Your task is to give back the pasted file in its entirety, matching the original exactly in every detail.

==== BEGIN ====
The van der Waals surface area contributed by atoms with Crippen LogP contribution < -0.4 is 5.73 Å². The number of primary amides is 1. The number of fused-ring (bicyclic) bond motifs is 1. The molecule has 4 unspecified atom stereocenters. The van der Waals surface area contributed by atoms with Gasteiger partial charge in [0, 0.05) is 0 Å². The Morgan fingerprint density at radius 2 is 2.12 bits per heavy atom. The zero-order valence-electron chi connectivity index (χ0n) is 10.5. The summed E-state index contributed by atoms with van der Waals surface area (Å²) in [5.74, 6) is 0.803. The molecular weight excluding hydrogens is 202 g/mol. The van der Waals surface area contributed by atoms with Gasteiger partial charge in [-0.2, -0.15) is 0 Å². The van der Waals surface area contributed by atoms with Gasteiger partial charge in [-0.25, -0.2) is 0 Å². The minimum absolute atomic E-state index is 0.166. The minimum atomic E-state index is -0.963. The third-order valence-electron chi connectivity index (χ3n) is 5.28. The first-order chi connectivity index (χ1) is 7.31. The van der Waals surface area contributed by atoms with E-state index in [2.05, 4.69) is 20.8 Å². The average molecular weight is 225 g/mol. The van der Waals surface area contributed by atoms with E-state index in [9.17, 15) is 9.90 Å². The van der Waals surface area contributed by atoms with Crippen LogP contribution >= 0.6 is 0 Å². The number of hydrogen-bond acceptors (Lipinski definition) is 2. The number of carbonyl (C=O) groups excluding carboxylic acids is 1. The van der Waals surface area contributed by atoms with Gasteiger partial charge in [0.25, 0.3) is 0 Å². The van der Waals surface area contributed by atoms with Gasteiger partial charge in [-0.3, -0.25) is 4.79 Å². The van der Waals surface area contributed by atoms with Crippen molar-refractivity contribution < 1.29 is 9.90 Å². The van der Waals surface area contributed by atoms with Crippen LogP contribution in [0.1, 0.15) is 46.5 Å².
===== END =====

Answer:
The van der Waals surface area contributed by atoms with Crippen LogP contribution < -0.4 is 5.73 Å². The number of primary amides is 1. The number of fused-ring (bicyclic) bond motifs is 1. The molecule has 4 unspecified atom stereocenters. The van der Waals surface area contributed by atoms with Gasteiger partial charge in [0, 0.05) is 0 Å². The Morgan fingerprint density at radius 2 is 2.12 bits per heavy atom. The zero-order valence-electron chi connectivity index (χ0n) is 10.5. The summed E-state index contributed by atoms with van der Waals surface area (Å²) in [5.74, 6) is 0.803. The molecular weight excluding hydrogens is 202 g/mol. The van der Waals surface area contributed by atoms with Gasteiger partial charge in [-0.2, -0.15) is 0 Å². The van der Waals surface area contributed by atoms with Gasteiger partial charge in [-0.25, -0.2) is 0 Å². The minimum absolute atomic E-state index is 0.166. The minimum atomic E-state index is -0.963. The third-order valence-electron chi connectivity index (χ3n) is 5.28. The first-order chi connectivity index (χ1) is 7.31. The van der Waals surface area contributed by atoms with E-state index in [2.05, 4.69) is 20.8 Å². The average molecular weight is 225 g/mol. The van der Waals surface area contributed by atoms with E-state index in [9.17, 15) is 9.90 Å². The van der Waals surface area contributed by atoms with Crippen LogP contribution >= 0.6 is 0 Å². The number of hydrogen-bond acceptors (Lipinski definition) is 2. The number of carbonyl (C=O) groups excluding carboxylic acids is 1. The van der Waals surface area contributed by atoms with Gasteiger partial charge in [0.25, 0.3) is 0 Å². The van der Waals surface area contributed by atoms with Gasteiger partial charge in [-0.3, -0.25) is 4.79 Å². The van der Waals surface area contributed by atoms with Crippen molar-refractivity contribution < 1.29 is 9.90 Å². The van der Waals surface area contributed by atoms with Crippen LogP contribution in [0.1, 0.15) is 46.5 Å².